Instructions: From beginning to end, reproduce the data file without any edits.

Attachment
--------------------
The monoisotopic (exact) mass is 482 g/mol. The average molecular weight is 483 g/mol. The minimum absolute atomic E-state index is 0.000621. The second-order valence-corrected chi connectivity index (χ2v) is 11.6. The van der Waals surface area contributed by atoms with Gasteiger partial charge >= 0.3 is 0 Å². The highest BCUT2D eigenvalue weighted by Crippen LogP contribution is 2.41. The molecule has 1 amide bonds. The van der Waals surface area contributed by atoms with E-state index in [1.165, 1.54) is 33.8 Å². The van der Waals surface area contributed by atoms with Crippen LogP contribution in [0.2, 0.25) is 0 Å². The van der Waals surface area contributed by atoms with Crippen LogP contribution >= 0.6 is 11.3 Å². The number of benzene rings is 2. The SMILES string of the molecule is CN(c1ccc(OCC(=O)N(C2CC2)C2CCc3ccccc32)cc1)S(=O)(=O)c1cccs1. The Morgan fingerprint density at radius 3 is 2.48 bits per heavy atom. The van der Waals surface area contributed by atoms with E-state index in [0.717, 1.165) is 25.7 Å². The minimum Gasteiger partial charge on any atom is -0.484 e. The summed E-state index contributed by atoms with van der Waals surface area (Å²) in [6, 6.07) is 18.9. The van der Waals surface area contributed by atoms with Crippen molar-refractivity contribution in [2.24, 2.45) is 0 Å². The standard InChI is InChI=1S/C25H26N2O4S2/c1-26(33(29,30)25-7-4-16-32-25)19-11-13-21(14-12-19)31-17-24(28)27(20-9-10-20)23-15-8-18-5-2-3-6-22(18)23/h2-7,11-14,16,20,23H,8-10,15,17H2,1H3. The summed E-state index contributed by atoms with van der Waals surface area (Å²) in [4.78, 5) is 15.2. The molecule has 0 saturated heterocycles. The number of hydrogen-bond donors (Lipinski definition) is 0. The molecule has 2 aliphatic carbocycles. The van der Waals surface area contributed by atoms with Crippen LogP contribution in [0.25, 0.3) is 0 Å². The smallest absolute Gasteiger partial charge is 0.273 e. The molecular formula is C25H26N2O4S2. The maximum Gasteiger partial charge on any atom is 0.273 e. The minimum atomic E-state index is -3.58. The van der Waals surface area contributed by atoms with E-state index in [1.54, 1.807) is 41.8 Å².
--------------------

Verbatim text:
The monoisotopic (exact) mass is 482 g/mol. The average molecular weight is 483 g/mol. The minimum absolute atomic E-state index is 0.000621. The second-order valence-corrected chi connectivity index (χ2v) is 11.6. The van der Waals surface area contributed by atoms with Gasteiger partial charge >= 0.3 is 0 Å². The highest BCUT2D eigenvalue weighted by Crippen LogP contribution is 2.41. The molecule has 1 amide bonds. The van der Waals surface area contributed by atoms with E-state index in [1.165, 1.54) is 33.8 Å². The van der Waals surface area contributed by atoms with Crippen LogP contribution in [0.2, 0.25) is 0 Å². The van der Waals surface area contributed by atoms with Crippen LogP contribution >= 0.6 is 11.3 Å². The number of benzene rings is 2. The SMILES string of the molecule is CN(c1ccc(OCC(=O)N(C2CC2)C2CCc3ccccc32)cc1)S(=O)(=O)c1cccs1. The Morgan fingerprint density at radius 3 is 2.48 bits per heavy atom. The van der Waals surface area contributed by atoms with E-state index in [0.717, 1.165) is 25.7 Å². The minimum Gasteiger partial charge on any atom is -0.484 e. The summed E-state index contributed by atoms with van der Waals surface area (Å²) in [6, 6.07) is 18.9. The van der Waals surface area contributed by atoms with Crippen molar-refractivity contribution in [2.24, 2.45) is 0 Å². The standard InChI is InChI=1S/C25H26N2O4S2/c1-26(33(29,30)25-7-4-16-32-25)19-11-13-21(14-12-19)31-17-24(28)27(20-9-10-20)23-15-8-18-5-2-3-6-22(18)23/h2-7,11-14,16,20,23H,8-10,15,17H2,1H3. The summed E-state index contributed by atoms with van der Waals surface area (Å²) in [4.78, 5) is 15.2. The molecule has 0 saturated heterocycles. The number of hydrogen-bond donors (Lipinski definition) is 0. The molecule has 2 aliphatic carbocycles. The van der Waals surface area contributed by atoms with Crippen LogP contribution in [0.25, 0.3) is 0 Å². The smallest absolute Gasteiger partial charge is 0.273 e. The molecular formula is C25H26N2O4S2. The maximum Gasteiger partial charge on any atom is 0.273 e. The minimum atomic E-state index is -3.58. The van der Waals surface area contributed by atoms with E-state index in [1.54, 1.807) is 41.8 Å².